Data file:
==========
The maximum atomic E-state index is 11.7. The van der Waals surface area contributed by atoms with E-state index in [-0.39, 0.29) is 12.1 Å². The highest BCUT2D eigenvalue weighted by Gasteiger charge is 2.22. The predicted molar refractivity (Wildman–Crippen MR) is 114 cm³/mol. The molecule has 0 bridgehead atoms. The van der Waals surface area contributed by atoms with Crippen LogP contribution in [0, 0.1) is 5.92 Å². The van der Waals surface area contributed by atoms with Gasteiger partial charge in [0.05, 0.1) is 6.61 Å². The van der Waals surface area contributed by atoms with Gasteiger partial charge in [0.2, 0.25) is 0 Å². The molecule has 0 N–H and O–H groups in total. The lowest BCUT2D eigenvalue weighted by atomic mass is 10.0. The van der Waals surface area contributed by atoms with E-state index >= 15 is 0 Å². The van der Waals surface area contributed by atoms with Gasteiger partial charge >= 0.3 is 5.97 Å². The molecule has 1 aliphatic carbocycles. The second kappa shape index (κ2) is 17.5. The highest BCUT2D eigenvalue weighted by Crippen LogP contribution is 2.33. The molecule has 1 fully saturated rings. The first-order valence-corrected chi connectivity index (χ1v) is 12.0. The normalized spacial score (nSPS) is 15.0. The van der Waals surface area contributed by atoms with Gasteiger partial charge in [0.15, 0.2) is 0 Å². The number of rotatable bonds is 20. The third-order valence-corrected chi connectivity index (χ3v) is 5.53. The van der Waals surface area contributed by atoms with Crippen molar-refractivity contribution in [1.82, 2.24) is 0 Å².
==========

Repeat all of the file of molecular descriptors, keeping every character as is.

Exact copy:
The maximum atomic E-state index is 11.7. The van der Waals surface area contributed by atoms with E-state index in [-0.39, 0.29) is 12.1 Å². The highest BCUT2D eigenvalue weighted by Gasteiger charge is 2.22. The predicted molar refractivity (Wildman–Crippen MR) is 114 cm³/mol. The molecule has 0 bridgehead atoms. The van der Waals surface area contributed by atoms with Crippen LogP contribution in [0, 0.1) is 5.92 Å². The van der Waals surface area contributed by atoms with Gasteiger partial charge in [0.05, 0.1) is 6.61 Å². The van der Waals surface area contributed by atoms with Gasteiger partial charge in [0.2, 0.25) is 0 Å². The molecule has 0 N–H and O–H groups in total. The lowest BCUT2D eigenvalue weighted by atomic mass is 10.0. The van der Waals surface area contributed by atoms with E-state index >= 15 is 0 Å². The van der Waals surface area contributed by atoms with Gasteiger partial charge >= 0.3 is 5.97 Å². The molecule has 1 aliphatic carbocycles. The second kappa shape index (κ2) is 17.5. The highest BCUT2D eigenvalue weighted by Crippen LogP contribution is 2.33. The molecule has 1 fully saturated rings. The first-order valence-corrected chi connectivity index (χ1v) is 12.0. The normalized spacial score (nSPS) is 15.0. The van der Waals surface area contributed by atoms with Gasteiger partial charge in [0.15, 0.2) is 0 Å². The number of rotatable bonds is 20. The third-order valence-corrected chi connectivity index (χ3v) is 5.53. The van der Waals surface area contributed by atoms with Crippen molar-refractivity contribution in [1.82, 2.24) is 0 Å².